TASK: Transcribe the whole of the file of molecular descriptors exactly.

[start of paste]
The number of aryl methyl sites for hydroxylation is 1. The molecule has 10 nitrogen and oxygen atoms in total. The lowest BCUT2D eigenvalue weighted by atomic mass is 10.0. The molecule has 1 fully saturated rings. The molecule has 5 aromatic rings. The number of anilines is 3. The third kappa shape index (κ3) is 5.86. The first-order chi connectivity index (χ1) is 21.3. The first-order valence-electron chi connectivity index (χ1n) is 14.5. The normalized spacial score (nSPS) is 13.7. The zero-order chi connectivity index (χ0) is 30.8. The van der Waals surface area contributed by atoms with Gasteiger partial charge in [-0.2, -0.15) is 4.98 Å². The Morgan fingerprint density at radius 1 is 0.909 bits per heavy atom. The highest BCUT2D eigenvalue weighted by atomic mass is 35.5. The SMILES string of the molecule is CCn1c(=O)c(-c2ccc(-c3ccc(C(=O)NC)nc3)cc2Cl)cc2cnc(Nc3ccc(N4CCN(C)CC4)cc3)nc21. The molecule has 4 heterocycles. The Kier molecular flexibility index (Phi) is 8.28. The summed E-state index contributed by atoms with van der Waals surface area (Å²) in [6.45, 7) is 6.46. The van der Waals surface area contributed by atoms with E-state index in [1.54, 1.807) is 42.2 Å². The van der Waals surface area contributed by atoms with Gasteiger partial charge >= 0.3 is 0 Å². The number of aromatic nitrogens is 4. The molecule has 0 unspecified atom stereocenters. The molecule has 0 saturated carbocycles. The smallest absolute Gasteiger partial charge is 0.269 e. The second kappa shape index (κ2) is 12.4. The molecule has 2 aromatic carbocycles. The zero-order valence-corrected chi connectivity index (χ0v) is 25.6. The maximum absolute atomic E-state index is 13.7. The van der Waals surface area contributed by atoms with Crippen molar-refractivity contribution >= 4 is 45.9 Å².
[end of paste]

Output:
The number of aryl methyl sites for hydroxylation is 1. The molecule has 10 nitrogen and oxygen atoms in total. The lowest BCUT2D eigenvalue weighted by atomic mass is 10.0. The molecule has 1 fully saturated rings. The molecule has 5 aromatic rings. The number of anilines is 3. The third kappa shape index (κ3) is 5.86. The first-order chi connectivity index (χ1) is 21.3. The first-order valence-electron chi connectivity index (χ1n) is 14.5. The normalized spacial score (nSPS) is 13.7. The zero-order chi connectivity index (χ0) is 30.8. The van der Waals surface area contributed by atoms with Gasteiger partial charge in [-0.2, -0.15) is 4.98 Å². The Morgan fingerprint density at radius 1 is 0.909 bits per heavy atom. The highest BCUT2D eigenvalue weighted by atomic mass is 35.5. The SMILES string of the molecule is CCn1c(=O)c(-c2ccc(-c3ccc(C(=O)NC)nc3)cc2Cl)cc2cnc(Nc3ccc(N4CCN(C)CC4)cc3)nc21. The molecule has 4 heterocycles. The Kier molecular flexibility index (Phi) is 8.28. The summed E-state index contributed by atoms with van der Waals surface area (Å²) in [6.45, 7) is 6.46. The van der Waals surface area contributed by atoms with E-state index in [1.54, 1.807) is 42.2 Å². The van der Waals surface area contributed by atoms with Gasteiger partial charge >= 0.3 is 0 Å². The number of aromatic nitrogens is 4. The molecule has 0 unspecified atom stereocenters. The molecule has 0 saturated carbocycles. The smallest absolute Gasteiger partial charge is 0.269 e. The second kappa shape index (κ2) is 12.4. The molecule has 2 aromatic carbocycles. The zero-order valence-corrected chi connectivity index (χ0v) is 25.6. The maximum absolute atomic E-state index is 13.7. The van der Waals surface area contributed by atoms with Crippen molar-refractivity contribution >= 4 is 45.9 Å².